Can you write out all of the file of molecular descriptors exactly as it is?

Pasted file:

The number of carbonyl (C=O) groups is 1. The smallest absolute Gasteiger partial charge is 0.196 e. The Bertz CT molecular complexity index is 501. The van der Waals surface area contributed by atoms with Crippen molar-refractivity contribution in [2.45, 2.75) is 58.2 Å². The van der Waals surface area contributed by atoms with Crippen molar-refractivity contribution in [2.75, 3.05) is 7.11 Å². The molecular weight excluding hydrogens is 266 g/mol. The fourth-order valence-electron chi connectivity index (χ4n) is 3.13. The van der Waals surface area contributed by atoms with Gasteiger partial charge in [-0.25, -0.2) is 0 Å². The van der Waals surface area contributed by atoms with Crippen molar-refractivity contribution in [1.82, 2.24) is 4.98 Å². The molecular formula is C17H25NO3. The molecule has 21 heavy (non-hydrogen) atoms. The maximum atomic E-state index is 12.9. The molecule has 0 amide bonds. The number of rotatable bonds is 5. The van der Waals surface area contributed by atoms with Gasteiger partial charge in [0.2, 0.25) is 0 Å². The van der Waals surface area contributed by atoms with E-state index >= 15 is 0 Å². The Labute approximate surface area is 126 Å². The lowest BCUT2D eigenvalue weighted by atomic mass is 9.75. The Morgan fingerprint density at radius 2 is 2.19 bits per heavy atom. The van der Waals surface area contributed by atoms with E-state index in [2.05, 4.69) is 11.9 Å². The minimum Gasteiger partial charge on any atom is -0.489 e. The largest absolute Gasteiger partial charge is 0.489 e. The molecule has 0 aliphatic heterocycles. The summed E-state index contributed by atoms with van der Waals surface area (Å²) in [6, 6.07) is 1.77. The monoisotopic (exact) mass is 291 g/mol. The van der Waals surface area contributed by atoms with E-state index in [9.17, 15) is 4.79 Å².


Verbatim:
The number of carbonyl (C=O) groups is 1. The smallest absolute Gasteiger partial charge is 0.196 e. The Bertz CT molecular complexity index is 501. The van der Waals surface area contributed by atoms with Crippen molar-refractivity contribution in [2.45, 2.75) is 58.2 Å². The van der Waals surface area contributed by atoms with Crippen molar-refractivity contribution in [2.75, 3.05) is 7.11 Å². The molecular weight excluding hydrogens is 266 g/mol. The fourth-order valence-electron chi connectivity index (χ4n) is 3.13. The van der Waals surface area contributed by atoms with Gasteiger partial charge in [-0.25, -0.2) is 0 Å². The van der Waals surface area contributed by atoms with Crippen molar-refractivity contribution in [1.82, 2.24) is 4.98 Å². The molecular formula is C17H25NO3. The molecule has 21 heavy (non-hydrogen) atoms. The maximum atomic E-state index is 12.9. The molecule has 0 amide bonds. The number of rotatable bonds is 5. The van der Waals surface area contributed by atoms with Gasteiger partial charge in [0.2, 0.25) is 0 Å². The van der Waals surface area contributed by atoms with E-state index >= 15 is 0 Å². The Labute approximate surface area is 126 Å². The lowest BCUT2D eigenvalue weighted by atomic mass is 9.75. The Morgan fingerprint density at radius 2 is 2.19 bits per heavy atom. The van der Waals surface area contributed by atoms with E-state index in [2.05, 4.69) is 11.9 Å². The minimum Gasteiger partial charge on any atom is -0.489 e. The largest absolute Gasteiger partial charge is 0.489 e. The molecule has 0 aliphatic heterocycles. The summed E-state index contributed by atoms with van der Waals surface area (Å²) in [6, 6.07) is 1.77. The monoisotopic (exact) mass is 291 g/mol. The van der Waals surface area contributed by atoms with E-state index in [9.17, 15) is 4.79 Å².